Pro-churchers will object that religion is different, that even those who reject its truth need its morality. But the conflation of morality with religion is exactly what secularists contest. The secular stereotype of the devout as irrational has its counterpart in the pro-church assumption that secularists are devoted to a "value free" relativism and derive whatever morality they happen to retain from vestigial religious influence. Into this "vacuum," it is supposed, enter the nightmare inversions and perversions of morality that characterized the totalitarian secularisms of recent history. It's true that the basic moral proposition of secularism--that social norms should be grounded in the imperatives of earthly, human happiness--can lead to morally obnoxious ideas, depending on one's understanding of happiness. (Of course, so can the proposition that social norms must be grounded in God's will, depending on one's understanding of that will.) But a democratic secularism, which regards personal freedom and social equality as underpinnings of the good society, offers an alternative moral vision that coincides with religious morality in many respects, yet sharply departs from it in others--particularly in matters of sex.

Antisecularists argue that left critics of religious intrusion into politics have a double standard: We don't mind when churches take a stand against racism or poverty, only when they oppose legal abortion, homosexual rights and related sexual-political causes. But racial and economic issues do not provoke a clash between competing religious and secular moralities; believers and nonbelievers can be found on all sides of these debates, and religious as well as secular liberalism has been shaped by Enlightenment principles. Conservative sexual morality and antifeminism, on the other hand, are rooted in premodern, patriarchal religious ideology, while the logic of secular morality supports gender equality and a view of sexual fulfillment as a human right.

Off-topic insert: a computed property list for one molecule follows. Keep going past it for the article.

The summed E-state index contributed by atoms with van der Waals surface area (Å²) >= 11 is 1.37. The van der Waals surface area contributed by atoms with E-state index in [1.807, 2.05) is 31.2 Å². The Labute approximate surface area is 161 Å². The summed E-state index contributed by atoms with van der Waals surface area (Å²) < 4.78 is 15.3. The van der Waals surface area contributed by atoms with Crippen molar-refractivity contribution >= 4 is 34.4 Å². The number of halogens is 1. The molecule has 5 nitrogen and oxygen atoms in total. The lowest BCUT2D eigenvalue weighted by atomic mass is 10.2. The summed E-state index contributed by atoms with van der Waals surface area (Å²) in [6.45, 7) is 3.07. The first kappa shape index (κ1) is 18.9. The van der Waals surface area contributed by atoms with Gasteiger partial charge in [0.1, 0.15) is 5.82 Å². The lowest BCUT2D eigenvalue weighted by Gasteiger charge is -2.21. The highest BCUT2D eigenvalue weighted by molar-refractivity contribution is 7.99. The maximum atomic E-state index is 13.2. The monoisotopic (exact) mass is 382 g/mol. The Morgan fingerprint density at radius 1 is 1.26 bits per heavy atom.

Unlike parochial-school vouchers, charitable choice and George W.'s new federal office, the right's sexual-political agenda, however religiously motivated, does not violate the establishment clause; religious morality and religion itself are not the same thing. But it does undermine the spirit of secular democracy. Although there are atheist right-to-lifers, the militant leadership, organization and financial sponsorship of the antiabortion and "pro-family" movements are religious. Without the conservative churches, those movements would not exist. Furthermore, these churches display a unique passion and commitment when it comes to sexual politics: The Catholic Church attacks Catholic politicians who stray from Church teachings on abortion--not capital punishment. For in fighting to enforce sexual orthodoxy, organized religion is also fighting to salvage its own authority. Sexual guilt, instilled at an early age, makes people feel sinful and reinforces their need for the church. Belief in their right to sexual freedom drives them away.

For democrats, it's as crucial to defend secular culture as to preserve secular law. And in fact the two projects are inseparable: When religion defines morality, the wall between church and state comes to be seen as immoral. This is what we're facing now--not only from Bush and the Christian right, but from the earnest centrists and liberals who are doing their dirty work.